Senator Landrieu is working to promote economic growth by giving American small businesses the tools they need for success.
Louisiana’s unique small businesses include antique shops in the New Orleans historic French Quarter and meat pie stands in Natchitoches. The state’s nearly 400,000 small businesses make up close to 98 percent of the state’s businesses. They employ more than half of the workforce and have generated close to a half trillion dollars since 2001. Senator Landrieu is continuing the fight for the prosperity of small businesses in Louisiana and across the nation.
History in the Making
Sen. Landrieu and Sen. Olympia Snowe, R-Maine, made history in 2009 as the first two female lawmakers to lead a full committee in either the U.S. Senate or House of Representatives. Together they are fighting to advance an aggressive policy agenda for the nation’s small businesses. Women make up 40 percent of all small business owners. In 2008, women owned more than 10 million firms and employed more than 13 million Americans, pumping nearly $2 trillion into our economy.
2009 Economic Development Award Winner
The International Economic Development Council (IEDC) awarding Sen. Landrieu the 2009 Federal Leadership in Economic Development Award for her efforts to promote successful entrepreneurship. Sen. Landrieu was given the award for her work in:
- Securing $25 million in funding for SBA Economic Injury Disaster Loans for Katrina/Rita and millions of dollars in Economic Development Administration grants for Katrina, Rita, Gustav and Ike.
- Leading a bipartisan coalition to enact SBA disaster reforms as part of the Farm Bill.
- Obtaining funding for the Northeast Louisiana Business and Community Development Center.
- Acquiring $400,000 for the Louisiana Immersive Technology Enterprise program at the University of Louisiana at Lafayette, which develops technology used for military training.
Following Hurricanes Katrina and Rita, Sen. Landrieu heard from countless Louisiana businesses that were frustrated by the federal government's response to the storms. She led a three-year bipartisan effort to enact significant disaster assistance reforms to the Small Business Administration (SBA). Sen. Landrieu successfully included provisions in the 2008 Farm Bill that directed the SBA to be more responsive and transparent. These reforms increased SBA disaster loan limits, gave the agency new response tools and reduced the red tape that plagued the agency following Katrina and Rita. Sen. Landrieu remains focused on disaster preparedness and assuring the SBA is more accountable and prepared for future disasters.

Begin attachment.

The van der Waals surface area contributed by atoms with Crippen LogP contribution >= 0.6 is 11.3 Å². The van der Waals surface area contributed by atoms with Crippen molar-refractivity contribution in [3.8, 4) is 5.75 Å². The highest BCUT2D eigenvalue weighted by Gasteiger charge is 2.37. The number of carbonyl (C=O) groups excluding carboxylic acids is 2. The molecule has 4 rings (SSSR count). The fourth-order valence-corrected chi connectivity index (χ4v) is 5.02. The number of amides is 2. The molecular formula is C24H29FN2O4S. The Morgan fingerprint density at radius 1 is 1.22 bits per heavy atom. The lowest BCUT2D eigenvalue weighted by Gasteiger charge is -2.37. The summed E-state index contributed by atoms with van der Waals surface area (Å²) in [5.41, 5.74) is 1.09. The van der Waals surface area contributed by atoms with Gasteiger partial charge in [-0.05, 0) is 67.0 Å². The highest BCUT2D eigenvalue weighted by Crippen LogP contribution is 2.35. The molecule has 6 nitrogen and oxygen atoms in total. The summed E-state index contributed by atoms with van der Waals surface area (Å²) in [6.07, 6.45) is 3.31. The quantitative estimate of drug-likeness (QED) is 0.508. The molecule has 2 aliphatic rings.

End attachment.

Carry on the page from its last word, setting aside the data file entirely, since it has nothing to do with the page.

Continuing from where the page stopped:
Small Business and the American Reinvestment and Recovery Act
Sen. Landrieu helped to secure several small business provisions in the American Reinvestment and Recovery Act that pump some $16 billion in loans and venture capital into small businesses in our communities, creating or saving hundreds of thousands of jobs. These provisions include:
- Reducing fees on SBA loans while increasing the SBA loan guarantee on 7(a) loans to 90 percent. This will make it easier for borrowers to afford new loans and provide a higher level of protection for risk-weary lenders.
- Loosening the secondary market for SBA loans.
- Making it possible for small businesses to compete for Federal contracts and providing additional help to businesses with 10 or fewer employees.
- Providing oversight to assure the funds are used as intended.
As the United States continues to recover from an economic recession, Sen. Landrieu is working to help unclog the frozen credit market so entrepreneurs will have the money they need to stock their shelves, pay their employees and keep their doors open.
Enhancing Small Business Trade
Sen. Landrieu is also working to ensure small businesses have equal access to trade opportunities. Shortly after becoming Chair, Sen. Landrieu asked U.S. Trade Representative Ronald Kirk to add an Assistant U.S. Trade Representative to focus exclusively on small business trade. Foreign markets are an untapped resource for most small businesses. Less than one percent of the nation’s 26 million small businesses are exporters, drastically lower than other developed nations. If the percentage of small business exporters were to increase even by one percent, it would significantly reduce the trade deficit and eventually eliminate it completely. With 31 ports Louisiana – 5 of which are deepwater – international trade and exports are key to the economic vitality of the state.
To read more about Sen. Landrieu’s work as Chair of the Senate Committee on Small Business & Entrepreneurship, please visit the Committee’s website.